Rains wreaking havoc

Khyber Pakhtunkhwa and Gilgit Baltistan faced massive destruction and large-scale displacement due to flash floods and melting glaciers

Rains wreaking havoc


n Gilgit and Khyber Pakhtunkhwa, like the rest of the country, torrential rains have wreaked havoc. The effects of climate change have been felt strongly this year. There has been considerable dislocation from affected and threatened areas to safer places and cities. The migration and displacement have been mostly due to the melting of glaciers and flash floods. According to data provided by the Khyber Pakhtunkhwa Provincial Disaster Management Authority (KP-PDMA), 112 people have lost their lives and 4,184 houses have been destroyed in Khyber Pakhtunkhwa in June and July alone. Locals say there is more to the severity of the disaster in terms of livelihood losses.

Rains wreaking havoc

A recent report by German Watch places Pakistan fifth on the list of countries most vulnerable to climate change. The report says that Pakistan lost 9,989 lives, suffered economic losses worth $3.8 billion and witnessed 152 extreme weather events between 1999 and 2018.

21 rivers in Khyber Pakhtunkhwa have witnessed flood levels from time to time. The main reason for this is climate change which is taking place in the northern region that shares border with Gilgit-Baltistan. This year, the rains and floods caused havoc in the southern districts as well, taking the local population by surprise. In the upper reaches, several districts of the Malakand division – Chitral, Kohistan, Shangla, Swat and Bajaur – were badly affected by torrential rains this year. Several small glaciers melted in Swat, Chitral and Upper Dir causing a disaster for the local population.

Above these areas, the situation in Gilgit is even worse. According to the Gilgit administration, there are three places in the Gilgit district and eight in the Ghizer district where flash floods (or glacial lake outburst floods) have affected the population. In Gilgit, these freshets have moved to Goro Jaglot, Bargo and Naltar. Due to the inundation of Naltar river, Gilgit city was badly affected. There was no electricity in the city for two days after the powerhouse was flooded. Thousands of acres of agricultural land were affected by floods in Bargo and many people in several villages had to evacuate.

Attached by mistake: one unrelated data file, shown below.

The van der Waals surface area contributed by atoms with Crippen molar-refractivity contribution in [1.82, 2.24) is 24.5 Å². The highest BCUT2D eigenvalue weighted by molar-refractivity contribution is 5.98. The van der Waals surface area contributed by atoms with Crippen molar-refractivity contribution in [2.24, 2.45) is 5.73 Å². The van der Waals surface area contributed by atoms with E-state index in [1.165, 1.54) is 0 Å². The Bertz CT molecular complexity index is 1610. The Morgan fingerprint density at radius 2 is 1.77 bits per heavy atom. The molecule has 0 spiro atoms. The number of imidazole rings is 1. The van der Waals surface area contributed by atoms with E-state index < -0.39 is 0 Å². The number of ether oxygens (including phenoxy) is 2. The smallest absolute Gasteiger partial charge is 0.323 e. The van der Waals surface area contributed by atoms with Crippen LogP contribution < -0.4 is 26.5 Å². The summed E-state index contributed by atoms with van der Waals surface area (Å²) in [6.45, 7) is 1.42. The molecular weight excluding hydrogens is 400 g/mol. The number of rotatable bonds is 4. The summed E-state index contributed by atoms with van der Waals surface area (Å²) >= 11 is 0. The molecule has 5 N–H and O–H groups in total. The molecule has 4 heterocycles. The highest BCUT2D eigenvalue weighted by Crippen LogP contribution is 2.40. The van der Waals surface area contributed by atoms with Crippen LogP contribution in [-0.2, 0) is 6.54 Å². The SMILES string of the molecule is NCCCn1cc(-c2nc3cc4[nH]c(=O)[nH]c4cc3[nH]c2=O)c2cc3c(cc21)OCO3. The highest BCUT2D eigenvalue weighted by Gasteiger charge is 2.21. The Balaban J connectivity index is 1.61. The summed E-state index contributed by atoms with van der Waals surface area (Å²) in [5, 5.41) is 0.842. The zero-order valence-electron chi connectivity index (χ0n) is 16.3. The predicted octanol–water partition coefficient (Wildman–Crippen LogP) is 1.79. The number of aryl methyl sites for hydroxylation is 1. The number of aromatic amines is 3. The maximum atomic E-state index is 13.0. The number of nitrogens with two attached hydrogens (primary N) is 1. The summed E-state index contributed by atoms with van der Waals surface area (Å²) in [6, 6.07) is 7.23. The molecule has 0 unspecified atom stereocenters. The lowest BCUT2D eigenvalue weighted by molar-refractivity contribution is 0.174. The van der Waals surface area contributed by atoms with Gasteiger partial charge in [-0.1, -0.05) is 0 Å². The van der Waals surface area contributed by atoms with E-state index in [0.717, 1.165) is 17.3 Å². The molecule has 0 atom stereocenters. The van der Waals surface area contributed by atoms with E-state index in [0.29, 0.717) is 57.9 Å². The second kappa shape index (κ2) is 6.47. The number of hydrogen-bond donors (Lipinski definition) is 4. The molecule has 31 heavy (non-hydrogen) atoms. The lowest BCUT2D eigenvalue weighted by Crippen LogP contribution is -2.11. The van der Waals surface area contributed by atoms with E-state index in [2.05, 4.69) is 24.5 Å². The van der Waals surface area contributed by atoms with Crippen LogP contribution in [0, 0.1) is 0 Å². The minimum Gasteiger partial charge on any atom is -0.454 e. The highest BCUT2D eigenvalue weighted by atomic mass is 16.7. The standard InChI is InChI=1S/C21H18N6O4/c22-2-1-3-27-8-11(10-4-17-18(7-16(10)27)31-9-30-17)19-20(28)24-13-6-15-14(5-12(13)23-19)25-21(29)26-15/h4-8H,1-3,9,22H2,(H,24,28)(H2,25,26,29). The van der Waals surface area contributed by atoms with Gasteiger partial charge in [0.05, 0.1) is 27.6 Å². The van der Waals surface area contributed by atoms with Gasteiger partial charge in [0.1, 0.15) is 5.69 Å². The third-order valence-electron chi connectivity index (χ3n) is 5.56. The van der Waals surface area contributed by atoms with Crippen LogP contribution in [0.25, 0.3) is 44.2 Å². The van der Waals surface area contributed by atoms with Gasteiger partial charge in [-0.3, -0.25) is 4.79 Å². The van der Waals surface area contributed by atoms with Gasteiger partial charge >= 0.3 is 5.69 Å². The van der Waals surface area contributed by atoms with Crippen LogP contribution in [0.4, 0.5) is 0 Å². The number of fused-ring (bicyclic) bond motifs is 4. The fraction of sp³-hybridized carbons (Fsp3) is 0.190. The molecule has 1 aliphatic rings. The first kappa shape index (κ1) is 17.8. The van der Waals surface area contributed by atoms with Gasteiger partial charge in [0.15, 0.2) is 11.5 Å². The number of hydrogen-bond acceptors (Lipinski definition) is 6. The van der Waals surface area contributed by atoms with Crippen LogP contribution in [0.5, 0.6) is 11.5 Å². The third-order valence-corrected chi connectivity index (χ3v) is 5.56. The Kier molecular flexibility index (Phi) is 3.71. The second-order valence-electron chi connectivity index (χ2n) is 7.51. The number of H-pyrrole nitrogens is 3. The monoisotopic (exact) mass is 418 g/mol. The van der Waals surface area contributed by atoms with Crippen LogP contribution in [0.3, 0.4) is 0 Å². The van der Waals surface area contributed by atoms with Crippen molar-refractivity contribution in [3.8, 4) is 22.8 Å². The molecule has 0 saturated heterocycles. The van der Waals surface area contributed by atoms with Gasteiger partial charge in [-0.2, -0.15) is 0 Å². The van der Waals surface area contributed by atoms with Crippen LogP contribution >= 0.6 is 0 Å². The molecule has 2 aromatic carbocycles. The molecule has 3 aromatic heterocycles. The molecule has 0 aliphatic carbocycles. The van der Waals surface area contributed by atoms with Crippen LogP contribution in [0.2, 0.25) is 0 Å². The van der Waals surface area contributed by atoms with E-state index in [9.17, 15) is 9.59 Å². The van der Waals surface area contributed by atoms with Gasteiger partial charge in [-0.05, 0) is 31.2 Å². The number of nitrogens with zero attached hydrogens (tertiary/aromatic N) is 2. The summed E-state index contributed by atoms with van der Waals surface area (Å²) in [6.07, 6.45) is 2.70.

Ghizer was also affected. Many people from Darmadar village, Famani, Momin Abad, Ishkoman, Guldas, Chertoi Gopis, Tawoos, Yasin, Majwar Ishkoman, Pakora Ishkoman and Brandas Ishkoman not only suffered losses from flash floods but also from melting glaciers around these valleys. Most link roads and bridges have been damaged or completely washed away in several places.

In most areas, the public and the administration are unable to determine whether these damages are due to heavy rains or bursting of glaciers.

According to the administration in Darmadar area, 25 houses have been destroyed and five houses have been partially damaged. With several canals destroyed, difficulties are being faced in getting drinking water. As a result, several diseases are on the rise.

Located on the Karakoram, Goro Jaglot has the status of a business hub in the valley. Goro Jaglot faced major financial losses in the recent floods. Many public and private fish farms have been affected by climate changes, including cloud bursts and torrential rains. According to the local administration, the Naltar Highway has been damaged at several places. More than 20 families living on its banks have been affected and dozens of families have been displaced from the vicinity. Forty houses have been declared dangerous by the authorities. Due to this situation, tent villages have been set up at Goro Jaglot and Darmadar. According to local administration, medical facilities are also being provided in these camps.